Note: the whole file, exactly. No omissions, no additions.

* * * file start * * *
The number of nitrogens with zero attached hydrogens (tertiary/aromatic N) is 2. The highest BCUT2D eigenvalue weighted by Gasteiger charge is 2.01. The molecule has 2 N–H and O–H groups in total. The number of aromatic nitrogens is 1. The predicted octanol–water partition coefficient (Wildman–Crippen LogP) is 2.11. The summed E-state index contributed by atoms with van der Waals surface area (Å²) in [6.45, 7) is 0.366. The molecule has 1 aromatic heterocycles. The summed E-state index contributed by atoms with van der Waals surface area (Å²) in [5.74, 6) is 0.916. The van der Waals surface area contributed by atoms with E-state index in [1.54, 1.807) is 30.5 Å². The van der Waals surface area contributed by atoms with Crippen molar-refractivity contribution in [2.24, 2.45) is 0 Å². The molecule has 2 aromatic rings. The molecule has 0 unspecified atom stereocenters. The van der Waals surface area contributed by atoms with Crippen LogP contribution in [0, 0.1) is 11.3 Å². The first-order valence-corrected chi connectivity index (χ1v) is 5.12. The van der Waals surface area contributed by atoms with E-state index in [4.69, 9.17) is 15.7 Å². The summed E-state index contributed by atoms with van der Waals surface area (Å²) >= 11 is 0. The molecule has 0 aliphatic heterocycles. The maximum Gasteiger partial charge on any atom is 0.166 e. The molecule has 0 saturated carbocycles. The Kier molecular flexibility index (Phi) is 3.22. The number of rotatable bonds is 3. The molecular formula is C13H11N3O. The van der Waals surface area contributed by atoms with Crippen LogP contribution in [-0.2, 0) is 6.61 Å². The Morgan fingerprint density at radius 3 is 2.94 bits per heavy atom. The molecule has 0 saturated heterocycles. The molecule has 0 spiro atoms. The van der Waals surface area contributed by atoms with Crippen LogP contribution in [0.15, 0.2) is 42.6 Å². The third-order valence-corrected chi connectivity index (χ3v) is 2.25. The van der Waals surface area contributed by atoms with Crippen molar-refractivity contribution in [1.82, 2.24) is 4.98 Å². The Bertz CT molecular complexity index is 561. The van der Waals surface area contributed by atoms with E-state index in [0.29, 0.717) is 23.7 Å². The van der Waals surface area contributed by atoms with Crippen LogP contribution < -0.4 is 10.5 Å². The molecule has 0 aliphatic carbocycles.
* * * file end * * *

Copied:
The number of nitrogens with zero attached hydrogens (tertiary/aromatic N) is 2. The highest BCUT2D eigenvalue weighted by Gasteiger charge is 2.01. The molecule has 2 N–H and O–H groups in total. The number of aromatic nitrogens is 1. The predicted octanol–water partition coefficient (Wildman–Crippen LogP) is 2.11. The summed E-state index contributed by atoms with van der Waals surface area (Å²) in [6.45, 7) is 0.366. The molecule has 1 aromatic heterocycles. The summed E-state index contributed by atoms with van der Waals surface area (Å²) in [5.74, 6) is 0.916. The van der Waals surface area contributed by atoms with E-state index in [1.54, 1.807) is 30.5 Å². The van der Waals surface area contributed by atoms with Crippen molar-refractivity contribution in [2.24, 2.45) is 0 Å². The molecule has 2 aromatic rings. The molecule has 0 unspecified atom stereocenters. The van der Waals surface area contributed by atoms with Crippen LogP contribution in [0, 0.1) is 11.3 Å². The first-order valence-corrected chi connectivity index (χ1v) is 5.12. The van der Waals surface area contributed by atoms with E-state index in [4.69, 9.17) is 15.7 Å². The summed E-state index contributed by atoms with van der Waals surface area (Å²) >= 11 is 0. The molecule has 0 aliphatic heterocycles. The maximum Gasteiger partial charge on any atom is 0.166 e. The molecule has 0 saturated carbocycles. The Kier molecular flexibility index (Phi) is 3.22. The number of rotatable bonds is 3. The molecular formula is C13H11N3O. The van der Waals surface area contributed by atoms with Crippen LogP contribution in [-0.2, 0) is 6.61 Å². The Morgan fingerprint density at radius 3 is 2.94 bits per heavy atom. The molecule has 0 saturated heterocycles. The molecule has 0 spiro atoms. The van der Waals surface area contributed by atoms with Crippen LogP contribution in [0.15, 0.2) is 42.6 Å². The third-order valence-corrected chi connectivity index (χ3v) is 2.25. The van der Waals surface area contributed by atoms with Crippen molar-refractivity contribution in [1.82, 2.24) is 4.98 Å². The Bertz CT molecular complexity index is 561. The van der Waals surface area contributed by atoms with E-state index in [0.29, 0.717) is 23.7 Å². The van der Waals surface area contributed by atoms with Crippen LogP contribution < -0.4 is 10.5 Å². The molecule has 0 aliphatic carbocycles.